Growing up, each remained ignorant of the other's existence. In Beijing, Tan enjoyed the best schools, the finest clothes, and the prettiest girls. Shento was raised on the mountainside by an old healer and his wife until their deaths landed him in an orphanage, where he was always hungry, alone, and frightened. Though on divergent roads, each brother is driven by a passionate desire; one to glorify his father, the other to seek revenge against him.
Separated by distance and opportunity, Tan and Shento follow the paths before them, unknowingly falling in love with the same woman and moving toward the explosive moment when their fates will finally merge.
Brothers, by bestselling memoirist Da Chen, is a sprawling, dynamic family saga, complete with assassinations, love affairs, narrowly missed opportunities, and the ineluctable fulfillment of destiny.
©2006 Da Chen; (P)2006 Books on Tape
"Chen's inventive and sprawling family saga eloquently recreates a time of enormous upheaval." (Publishers Weekly)
"Chen deftly blends pathos and humor in this breathtaking evocation of an era of momentous political, social, and economic change." (Booklist)
"This story of revenge, adventure, and an explosive love triangle satisfies a taste for historical fiction as well as for a family saga." (School Library Journal)
"From Shaolin to the sugarloaf mountains of Gwangdong to Tiananmen Square and the skyscrapers of New York: an epic novel that neatly distills modern Chinese history. Da Chen's elegantly written novel ends on the promise of redemption." (Kirkus Reviews)
Extremely disappointing. Cardboard characters, awkward dialogue and amateur, awkward readers. The characters are unbelievable - no depth - black & white. Ridiculous, fortuitous events - $60 million magically appears in a bank account - grandfather put $20 million there years ago and the investment has done well - poverty problem solved! The good guys can't do enough good and the bad guys are bad through & through. A struggle to get through - no new information or insights on China - certainly not worth 2 book credits.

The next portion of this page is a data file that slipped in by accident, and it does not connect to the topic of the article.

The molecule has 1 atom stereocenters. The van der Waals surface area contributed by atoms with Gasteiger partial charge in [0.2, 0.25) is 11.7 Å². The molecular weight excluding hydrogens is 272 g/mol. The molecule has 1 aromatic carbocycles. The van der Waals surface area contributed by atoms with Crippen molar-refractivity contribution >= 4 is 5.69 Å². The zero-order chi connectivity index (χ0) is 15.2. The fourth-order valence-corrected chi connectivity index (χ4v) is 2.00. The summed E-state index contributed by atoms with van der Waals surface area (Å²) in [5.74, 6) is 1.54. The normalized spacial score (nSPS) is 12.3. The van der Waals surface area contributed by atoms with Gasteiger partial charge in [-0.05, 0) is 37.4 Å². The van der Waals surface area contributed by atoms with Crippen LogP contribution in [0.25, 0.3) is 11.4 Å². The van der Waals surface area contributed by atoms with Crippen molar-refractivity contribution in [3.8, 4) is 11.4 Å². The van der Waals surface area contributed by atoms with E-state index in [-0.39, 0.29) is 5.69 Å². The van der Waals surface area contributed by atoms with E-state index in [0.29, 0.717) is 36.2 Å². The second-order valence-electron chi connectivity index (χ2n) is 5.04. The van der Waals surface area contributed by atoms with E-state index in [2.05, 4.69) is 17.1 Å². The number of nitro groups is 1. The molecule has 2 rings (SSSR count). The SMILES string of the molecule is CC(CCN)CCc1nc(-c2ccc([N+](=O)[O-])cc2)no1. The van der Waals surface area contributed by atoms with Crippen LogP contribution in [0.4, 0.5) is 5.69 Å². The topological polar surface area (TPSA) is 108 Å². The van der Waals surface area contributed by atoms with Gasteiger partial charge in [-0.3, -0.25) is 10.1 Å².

I really enjoyed the book. The story line was excellent, the characters were well defined. The historical and cultural aspects of the book were I thought valid and closely followed reality.
I found myself wanting more, so the ending was for me a bit abrupt. Tes, all the loose ends had been tied together; but I wanted to know what happened next. I hope there is a another book???
Pat, Banal, with cartoon characters. A big waste of time. Don't know why anyone liked it. There are so many other good books about the development of modern China. Don't waste your time.
The characters are flat and the event are predictable. The readers are ok but they can't do much with the bad material.
Never before have I had a book which I could say "it was difficult to put down", until now. This is a story which moved me from the edge of my seat at times to the verge of tears on more than one occasion. Never before has a book kept me wide awake through to the early hours of the morning. An incredible read.
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